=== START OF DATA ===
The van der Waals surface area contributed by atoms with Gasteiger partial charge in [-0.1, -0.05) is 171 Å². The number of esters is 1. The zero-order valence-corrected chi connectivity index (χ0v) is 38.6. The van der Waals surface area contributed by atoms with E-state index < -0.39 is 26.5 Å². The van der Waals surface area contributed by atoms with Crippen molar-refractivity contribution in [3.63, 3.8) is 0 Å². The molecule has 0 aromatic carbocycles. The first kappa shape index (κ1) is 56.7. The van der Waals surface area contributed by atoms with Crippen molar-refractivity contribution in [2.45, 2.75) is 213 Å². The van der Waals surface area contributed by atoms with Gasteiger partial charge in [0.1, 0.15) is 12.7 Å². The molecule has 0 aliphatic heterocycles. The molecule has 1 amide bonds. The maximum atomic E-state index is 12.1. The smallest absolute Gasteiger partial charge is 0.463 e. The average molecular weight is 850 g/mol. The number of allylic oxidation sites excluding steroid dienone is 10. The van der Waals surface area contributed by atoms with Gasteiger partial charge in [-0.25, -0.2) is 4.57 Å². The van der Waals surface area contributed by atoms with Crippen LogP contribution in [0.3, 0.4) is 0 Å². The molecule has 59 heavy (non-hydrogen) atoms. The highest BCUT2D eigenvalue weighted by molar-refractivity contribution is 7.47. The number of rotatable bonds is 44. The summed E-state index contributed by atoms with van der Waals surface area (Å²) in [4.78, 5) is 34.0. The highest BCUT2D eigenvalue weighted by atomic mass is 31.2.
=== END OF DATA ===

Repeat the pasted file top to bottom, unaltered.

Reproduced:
The van der Waals surface area contributed by atoms with Gasteiger partial charge in [-0.1, -0.05) is 171 Å². The number of esters is 1. The zero-order valence-corrected chi connectivity index (χ0v) is 38.6. The van der Waals surface area contributed by atoms with E-state index < -0.39 is 26.5 Å². The van der Waals surface area contributed by atoms with Crippen molar-refractivity contribution in [3.63, 3.8) is 0 Å². The molecule has 0 aromatic carbocycles. The first kappa shape index (κ1) is 56.7. The van der Waals surface area contributed by atoms with Crippen molar-refractivity contribution in [2.45, 2.75) is 213 Å². The van der Waals surface area contributed by atoms with Gasteiger partial charge in [0.1, 0.15) is 12.7 Å². The molecule has 0 aliphatic heterocycles. The molecule has 1 amide bonds. The maximum atomic E-state index is 12.1. The smallest absolute Gasteiger partial charge is 0.463 e. The average molecular weight is 850 g/mol. The number of allylic oxidation sites excluding steroid dienone is 10. The van der Waals surface area contributed by atoms with Gasteiger partial charge in [-0.25, -0.2) is 4.57 Å². The van der Waals surface area contributed by atoms with Crippen LogP contribution in [0.3, 0.4) is 0 Å². The molecule has 59 heavy (non-hydrogen) atoms. The highest BCUT2D eigenvalue weighted by molar-refractivity contribution is 7.47. The number of rotatable bonds is 44. The summed E-state index contributed by atoms with van der Waals surface area (Å²) in [4.78, 5) is 34.0. The highest BCUT2D eigenvalue weighted by atomic mass is 31.2.